The second trend is the cloud.  As cloud capabilities grow, the ability to use it to enhance security grows as well.  For devices to be applicable for home use they have to stay in a consumer-friendly range, say under $300 for early adopters and under $100 at full adoption.  By moving more resource intensive processing to the cloud, vendors are able to offer capabilities to devices at these price points that would otherwise cost $1000s. Of course cost efficiency of the cloud is just one way to look at it.  The cloud enables computations, on large data sets, that just aren’t possible in other environments.

The third trend, also enabled by the cloud, is the maturity of machine learning.  Put (over)simply, with machine learning you feed a model a set of known malicious examples and a set of known benign examples.  It learns how to tell the difference, so when you give it a sample that is completely unknown it can tell if it looks malicious.  The more examples you feed it, the better it can distinguish between good and bad.  The training of the model is hugely expensive and is done in the cloud.  The resulting model it generates is relatively small and fast and can live on a modest device like a home router (or the anti-malware suite running on a PC).  The router also reaches out to the cloud when it encounters something suspicious, but not clearly malicious.  And this isn’t just about analyzing executable software, you can do the same thing with network traffic.  So if the model learns what the normal network traffic to and from company A’s lightbulb looks like, then it can block suspicious traffic to or from an A lightbulb.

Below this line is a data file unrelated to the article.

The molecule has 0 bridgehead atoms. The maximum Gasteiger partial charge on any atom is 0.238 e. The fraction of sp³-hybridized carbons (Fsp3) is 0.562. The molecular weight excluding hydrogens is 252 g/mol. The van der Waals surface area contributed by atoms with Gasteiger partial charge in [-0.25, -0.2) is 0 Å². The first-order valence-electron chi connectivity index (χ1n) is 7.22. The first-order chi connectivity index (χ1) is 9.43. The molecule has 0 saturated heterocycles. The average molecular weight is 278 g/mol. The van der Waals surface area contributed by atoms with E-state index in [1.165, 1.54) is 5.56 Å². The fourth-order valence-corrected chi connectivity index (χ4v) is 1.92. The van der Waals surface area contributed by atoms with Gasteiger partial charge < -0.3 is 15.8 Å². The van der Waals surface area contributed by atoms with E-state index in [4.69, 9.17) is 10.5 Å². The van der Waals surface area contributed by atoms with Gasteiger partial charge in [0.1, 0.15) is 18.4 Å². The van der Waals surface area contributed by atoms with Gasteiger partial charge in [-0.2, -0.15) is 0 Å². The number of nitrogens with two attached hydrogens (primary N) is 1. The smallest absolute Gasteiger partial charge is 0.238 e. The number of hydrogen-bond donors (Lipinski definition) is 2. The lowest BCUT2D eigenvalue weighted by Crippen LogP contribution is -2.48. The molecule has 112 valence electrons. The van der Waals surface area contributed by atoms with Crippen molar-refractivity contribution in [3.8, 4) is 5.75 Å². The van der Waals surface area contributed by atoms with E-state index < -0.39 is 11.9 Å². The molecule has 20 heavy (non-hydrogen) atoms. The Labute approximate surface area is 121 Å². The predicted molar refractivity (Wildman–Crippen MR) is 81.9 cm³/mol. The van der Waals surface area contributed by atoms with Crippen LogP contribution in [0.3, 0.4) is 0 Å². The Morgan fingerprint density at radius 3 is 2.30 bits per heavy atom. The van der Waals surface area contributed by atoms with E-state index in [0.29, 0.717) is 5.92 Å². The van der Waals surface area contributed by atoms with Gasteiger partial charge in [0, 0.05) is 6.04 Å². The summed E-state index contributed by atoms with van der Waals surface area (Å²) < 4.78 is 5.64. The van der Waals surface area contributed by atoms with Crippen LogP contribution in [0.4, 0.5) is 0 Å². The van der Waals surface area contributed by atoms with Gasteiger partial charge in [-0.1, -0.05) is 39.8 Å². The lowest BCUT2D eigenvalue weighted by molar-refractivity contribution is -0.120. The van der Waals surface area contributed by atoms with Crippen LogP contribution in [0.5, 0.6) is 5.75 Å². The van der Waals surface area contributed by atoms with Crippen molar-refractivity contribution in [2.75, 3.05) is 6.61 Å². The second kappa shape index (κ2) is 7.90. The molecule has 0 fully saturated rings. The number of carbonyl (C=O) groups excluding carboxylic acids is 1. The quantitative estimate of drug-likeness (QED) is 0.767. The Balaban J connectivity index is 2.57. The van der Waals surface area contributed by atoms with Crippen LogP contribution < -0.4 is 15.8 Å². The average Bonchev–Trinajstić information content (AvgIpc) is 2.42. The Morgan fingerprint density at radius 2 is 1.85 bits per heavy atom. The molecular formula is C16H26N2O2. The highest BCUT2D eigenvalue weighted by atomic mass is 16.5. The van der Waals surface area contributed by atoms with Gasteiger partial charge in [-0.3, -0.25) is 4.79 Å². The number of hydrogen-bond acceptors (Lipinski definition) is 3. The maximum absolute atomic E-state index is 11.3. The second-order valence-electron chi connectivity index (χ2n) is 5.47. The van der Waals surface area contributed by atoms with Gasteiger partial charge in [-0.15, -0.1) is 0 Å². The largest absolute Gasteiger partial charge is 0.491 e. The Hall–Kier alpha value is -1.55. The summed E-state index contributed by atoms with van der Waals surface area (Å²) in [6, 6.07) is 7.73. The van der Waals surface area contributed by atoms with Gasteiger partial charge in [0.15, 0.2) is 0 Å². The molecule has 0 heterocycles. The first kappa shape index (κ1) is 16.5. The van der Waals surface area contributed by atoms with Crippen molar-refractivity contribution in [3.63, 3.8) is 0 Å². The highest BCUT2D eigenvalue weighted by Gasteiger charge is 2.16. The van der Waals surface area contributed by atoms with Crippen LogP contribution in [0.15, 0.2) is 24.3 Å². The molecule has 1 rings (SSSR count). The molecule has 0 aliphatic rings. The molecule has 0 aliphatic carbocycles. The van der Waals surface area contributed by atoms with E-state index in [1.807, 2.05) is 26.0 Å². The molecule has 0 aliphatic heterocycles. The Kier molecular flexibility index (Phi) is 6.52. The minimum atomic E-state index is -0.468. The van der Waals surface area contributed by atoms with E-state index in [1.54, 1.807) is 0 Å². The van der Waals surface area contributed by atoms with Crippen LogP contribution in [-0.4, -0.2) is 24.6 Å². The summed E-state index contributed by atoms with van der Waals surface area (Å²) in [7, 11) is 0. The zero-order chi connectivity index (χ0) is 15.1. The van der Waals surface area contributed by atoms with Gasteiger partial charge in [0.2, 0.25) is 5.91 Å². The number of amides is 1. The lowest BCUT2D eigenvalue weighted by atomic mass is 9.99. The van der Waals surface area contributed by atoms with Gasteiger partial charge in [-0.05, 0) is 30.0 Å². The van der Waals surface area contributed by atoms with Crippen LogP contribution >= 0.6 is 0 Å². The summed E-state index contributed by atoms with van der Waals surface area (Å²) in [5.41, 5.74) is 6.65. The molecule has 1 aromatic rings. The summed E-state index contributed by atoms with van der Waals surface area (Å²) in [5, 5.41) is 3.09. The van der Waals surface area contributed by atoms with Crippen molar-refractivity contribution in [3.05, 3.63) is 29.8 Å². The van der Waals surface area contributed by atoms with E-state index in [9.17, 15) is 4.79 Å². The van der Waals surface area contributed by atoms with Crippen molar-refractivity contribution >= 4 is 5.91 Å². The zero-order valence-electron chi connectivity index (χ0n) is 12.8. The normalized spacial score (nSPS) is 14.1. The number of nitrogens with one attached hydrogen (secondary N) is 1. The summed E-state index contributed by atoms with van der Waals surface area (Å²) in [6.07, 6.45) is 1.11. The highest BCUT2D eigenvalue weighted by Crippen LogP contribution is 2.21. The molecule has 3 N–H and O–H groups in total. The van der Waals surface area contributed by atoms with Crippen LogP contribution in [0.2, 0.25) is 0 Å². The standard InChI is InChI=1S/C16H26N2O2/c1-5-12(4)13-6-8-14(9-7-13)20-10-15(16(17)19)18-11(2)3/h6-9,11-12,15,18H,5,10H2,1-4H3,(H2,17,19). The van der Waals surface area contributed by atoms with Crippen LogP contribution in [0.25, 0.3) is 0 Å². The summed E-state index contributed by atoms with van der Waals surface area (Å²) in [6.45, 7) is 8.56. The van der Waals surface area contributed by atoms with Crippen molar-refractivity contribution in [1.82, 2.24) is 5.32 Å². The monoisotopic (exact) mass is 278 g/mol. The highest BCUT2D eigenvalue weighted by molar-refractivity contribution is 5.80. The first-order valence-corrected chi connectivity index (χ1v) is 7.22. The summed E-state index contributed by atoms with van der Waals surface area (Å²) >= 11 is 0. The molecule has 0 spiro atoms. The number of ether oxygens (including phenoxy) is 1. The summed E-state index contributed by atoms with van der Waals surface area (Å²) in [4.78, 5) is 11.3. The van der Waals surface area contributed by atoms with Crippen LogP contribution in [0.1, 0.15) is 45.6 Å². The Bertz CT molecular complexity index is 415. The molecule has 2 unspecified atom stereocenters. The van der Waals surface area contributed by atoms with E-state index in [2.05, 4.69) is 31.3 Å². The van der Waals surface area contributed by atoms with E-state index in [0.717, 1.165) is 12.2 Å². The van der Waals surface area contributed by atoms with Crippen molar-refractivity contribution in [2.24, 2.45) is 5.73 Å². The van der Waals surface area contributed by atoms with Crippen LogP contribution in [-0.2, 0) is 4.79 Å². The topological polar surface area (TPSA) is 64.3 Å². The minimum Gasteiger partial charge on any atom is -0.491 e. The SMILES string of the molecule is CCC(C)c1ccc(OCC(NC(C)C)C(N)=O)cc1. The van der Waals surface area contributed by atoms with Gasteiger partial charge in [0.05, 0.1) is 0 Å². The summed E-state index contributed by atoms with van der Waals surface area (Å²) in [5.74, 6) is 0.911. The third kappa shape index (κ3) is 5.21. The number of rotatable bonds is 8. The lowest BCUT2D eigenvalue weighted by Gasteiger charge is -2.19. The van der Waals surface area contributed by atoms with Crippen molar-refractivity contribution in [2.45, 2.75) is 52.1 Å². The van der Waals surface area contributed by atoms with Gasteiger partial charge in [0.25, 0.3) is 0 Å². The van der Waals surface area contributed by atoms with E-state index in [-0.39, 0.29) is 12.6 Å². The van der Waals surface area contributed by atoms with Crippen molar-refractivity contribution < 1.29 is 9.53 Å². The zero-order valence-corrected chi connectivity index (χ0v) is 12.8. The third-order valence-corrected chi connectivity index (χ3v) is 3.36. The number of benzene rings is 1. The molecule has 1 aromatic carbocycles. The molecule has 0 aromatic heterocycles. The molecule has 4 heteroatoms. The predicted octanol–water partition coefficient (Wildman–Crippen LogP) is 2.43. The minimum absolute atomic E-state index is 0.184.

The fourth trend is simply Moore’s Law.  The computational power available in a device for under $300 has grown to the point of being able to fully inspect network traffic, maintain and processes expanded sets of rules, run the models output by machine learning, process automatic updates, etc.